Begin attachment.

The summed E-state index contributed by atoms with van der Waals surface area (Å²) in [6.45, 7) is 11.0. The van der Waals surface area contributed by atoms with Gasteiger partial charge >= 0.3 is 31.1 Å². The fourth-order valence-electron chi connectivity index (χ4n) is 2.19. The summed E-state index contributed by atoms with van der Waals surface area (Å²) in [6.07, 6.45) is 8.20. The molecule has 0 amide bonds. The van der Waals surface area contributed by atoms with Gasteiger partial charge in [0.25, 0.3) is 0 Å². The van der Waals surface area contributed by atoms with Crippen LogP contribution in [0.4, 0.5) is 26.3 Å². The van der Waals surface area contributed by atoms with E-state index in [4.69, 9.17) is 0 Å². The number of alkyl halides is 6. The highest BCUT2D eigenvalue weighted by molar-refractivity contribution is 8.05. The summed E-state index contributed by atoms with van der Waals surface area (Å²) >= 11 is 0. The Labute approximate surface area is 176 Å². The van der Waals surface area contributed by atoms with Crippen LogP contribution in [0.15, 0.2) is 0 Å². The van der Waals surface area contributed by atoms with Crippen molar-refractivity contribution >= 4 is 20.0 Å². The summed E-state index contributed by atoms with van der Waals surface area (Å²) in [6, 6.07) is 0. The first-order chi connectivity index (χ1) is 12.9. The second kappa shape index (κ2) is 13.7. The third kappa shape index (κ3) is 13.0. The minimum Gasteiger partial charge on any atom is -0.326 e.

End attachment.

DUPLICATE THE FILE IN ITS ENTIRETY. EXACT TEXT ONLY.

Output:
The summed E-state index contributed by atoms with van der Waals surface area (Å²) in [6.45, 7) is 11.0. The van der Waals surface area contributed by atoms with Gasteiger partial charge >= 0.3 is 31.1 Å². The fourth-order valence-electron chi connectivity index (χ4n) is 2.19. The summed E-state index contributed by atoms with van der Waals surface area (Å²) in [6.07, 6.45) is 8.20. The molecule has 0 amide bonds. The van der Waals surface area contributed by atoms with Gasteiger partial charge in [0.25, 0.3) is 0 Å². The van der Waals surface area contributed by atoms with Crippen LogP contribution in [0.4, 0.5) is 26.3 Å². The van der Waals surface area contributed by atoms with E-state index in [4.69, 9.17) is 0 Å². The number of alkyl halides is 6. The highest BCUT2D eigenvalue weighted by molar-refractivity contribution is 8.05. The summed E-state index contributed by atoms with van der Waals surface area (Å²) >= 11 is 0. The Labute approximate surface area is 176 Å². The van der Waals surface area contributed by atoms with Crippen LogP contribution in [0.15, 0.2) is 0 Å². The van der Waals surface area contributed by atoms with Crippen molar-refractivity contribution >= 4 is 20.0 Å². The summed E-state index contributed by atoms with van der Waals surface area (Å²) in [6, 6.07) is 0. The first-order chi connectivity index (χ1) is 12.9. The second kappa shape index (κ2) is 13.7. The third kappa shape index (κ3) is 13.0. The minimum Gasteiger partial charge on any atom is -0.326 e.